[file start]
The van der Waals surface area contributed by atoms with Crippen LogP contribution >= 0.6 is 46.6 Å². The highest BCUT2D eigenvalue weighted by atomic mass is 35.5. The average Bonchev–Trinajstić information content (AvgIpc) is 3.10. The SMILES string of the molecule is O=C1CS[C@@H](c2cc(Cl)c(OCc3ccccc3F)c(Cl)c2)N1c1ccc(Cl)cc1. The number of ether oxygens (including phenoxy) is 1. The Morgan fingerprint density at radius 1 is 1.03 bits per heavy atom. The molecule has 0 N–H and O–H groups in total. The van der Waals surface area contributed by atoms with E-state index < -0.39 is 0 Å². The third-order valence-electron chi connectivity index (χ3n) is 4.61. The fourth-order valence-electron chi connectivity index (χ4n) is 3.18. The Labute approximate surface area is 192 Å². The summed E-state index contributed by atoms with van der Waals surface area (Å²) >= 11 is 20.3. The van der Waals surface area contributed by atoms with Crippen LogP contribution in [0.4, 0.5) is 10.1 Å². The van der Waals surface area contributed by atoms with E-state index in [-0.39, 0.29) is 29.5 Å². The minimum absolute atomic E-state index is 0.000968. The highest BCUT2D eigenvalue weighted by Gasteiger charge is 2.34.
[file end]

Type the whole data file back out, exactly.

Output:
The van der Waals surface area contributed by atoms with Crippen LogP contribution >= 0.6 is 46.6 Å². The highest BCUT2D eigenvalue weighted by atomic mass is 35.5. The average Bonchev–Trinajstić information content (AvgIpc) is 3.10. The SMILES string of the molecule is O=C1CS[C@@H](c2cc(Cl)c(OCc3ccccc3F)c(Cl)c2)N1c1ccc(Cl)cc1. The number of ether oxygens (including phenoxy) is 1. The Morgan fingerprint density at radius 1 is 1.03 bits per heavy atom. The molecule has 0 N–H and O–H groups in total. The van der Waals surface area contributed by atoms with E-state index < -0.39 is 0 Å². The third-order valence-electron chi connectivity index (χ3n) is 4.61. The fourth-order valence-electron chi connectivity index (χ4n) is 3.18. The Labute approximate surface area is 192 Å². The summed E-state index contributed by atoms with van der Waals surface area (Å²) >= 11 is 20.3. The van der Waals surface area contributed by atoms with Crippen LogP contribution in [0.4, 0.5) is 10.1 Å². The van der Waals surface area contributed by atoms with E-state index in [-0.39, 0.29) is 29.5 Å². The minimum absolute atomic E-state index is 0.000968. The highest BCUT2D eigenvalue weighted by Gasteiger charge is 2.34.